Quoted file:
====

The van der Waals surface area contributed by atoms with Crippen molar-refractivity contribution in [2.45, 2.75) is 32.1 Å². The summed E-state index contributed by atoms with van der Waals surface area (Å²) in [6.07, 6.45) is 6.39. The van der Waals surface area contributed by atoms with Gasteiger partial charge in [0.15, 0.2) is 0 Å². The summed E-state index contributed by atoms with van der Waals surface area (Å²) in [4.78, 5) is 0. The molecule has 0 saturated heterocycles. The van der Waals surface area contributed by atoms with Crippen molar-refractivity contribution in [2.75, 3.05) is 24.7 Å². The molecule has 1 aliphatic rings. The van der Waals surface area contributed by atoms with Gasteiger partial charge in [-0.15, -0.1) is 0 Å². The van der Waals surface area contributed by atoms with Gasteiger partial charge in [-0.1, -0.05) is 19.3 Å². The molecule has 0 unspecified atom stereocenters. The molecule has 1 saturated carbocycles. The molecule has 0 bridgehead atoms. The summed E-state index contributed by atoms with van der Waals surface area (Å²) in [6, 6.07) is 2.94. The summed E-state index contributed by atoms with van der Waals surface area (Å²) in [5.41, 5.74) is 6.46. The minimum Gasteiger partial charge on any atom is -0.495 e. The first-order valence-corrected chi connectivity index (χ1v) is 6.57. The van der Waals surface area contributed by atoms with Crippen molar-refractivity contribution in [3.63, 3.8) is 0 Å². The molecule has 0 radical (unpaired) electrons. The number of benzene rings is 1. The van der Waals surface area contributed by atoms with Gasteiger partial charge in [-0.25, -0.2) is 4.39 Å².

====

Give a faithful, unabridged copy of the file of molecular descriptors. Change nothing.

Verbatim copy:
The van der Waals surface area contributed by atoms with Crippen molar-refractivity contribution in [2.45, 2.75) is 32.1 Å². The summed E-state index contributed by atoms with van der Waals surface area (Å²) in [6.07, 6.45) is 6.39. The van der Waals surface area contributed by atoms with Gasteiger partial charge in [0.15, 0.2) is 0 Å². The summed E-state index contributed by atoms with van der Waals surface area (Å²) in [4.78, 5) is 0. The molecule has 0 saturated heterocycles. The van der Waals surface area contributed by atoms with Crippen molar-refractivity contribution in [2.75, 3.05) is 24.7 Å². The molecule has 1 aliphatic rings. The van der Waals surface area contributed by atoms with Gasteiger partial charge in [-0.15, -0.1) is 0 Å². The van der Waals surface area contributed by atoms with Gasteiger partial charge in [-0.1, -0.05) is 19.3 Å². The molecule has 0 unspecified atom stereocenters. The molecule has 1 saturated carbocycles. The molecule has 0 bridgehead atoms. The summed E-state index contributed by atoms with van der Waals surface area (Å²) in [6, 6.07) is 2.94. The summed E-state index contributed by atoms with van der Waals surface area (Å²) in [5.41, 5.74) is 6.46. The minimum Gasteiger partial charge on any atom is -0.495 e. The first-order valence-corrected chi connectivity index (χ1v) is 6.57. The van der Waals surface area contributed by atoms with Crippen molar-refractivity contribution in [3.63, 3.8) is 0 Å². The molecule has 0 radical (unpaired) electrons. The number of benzene rings is 1. The van der Waals surface area contributed by atoms with Gasteiger partial charge in [-0.25, -0.2) is 4.39 Å².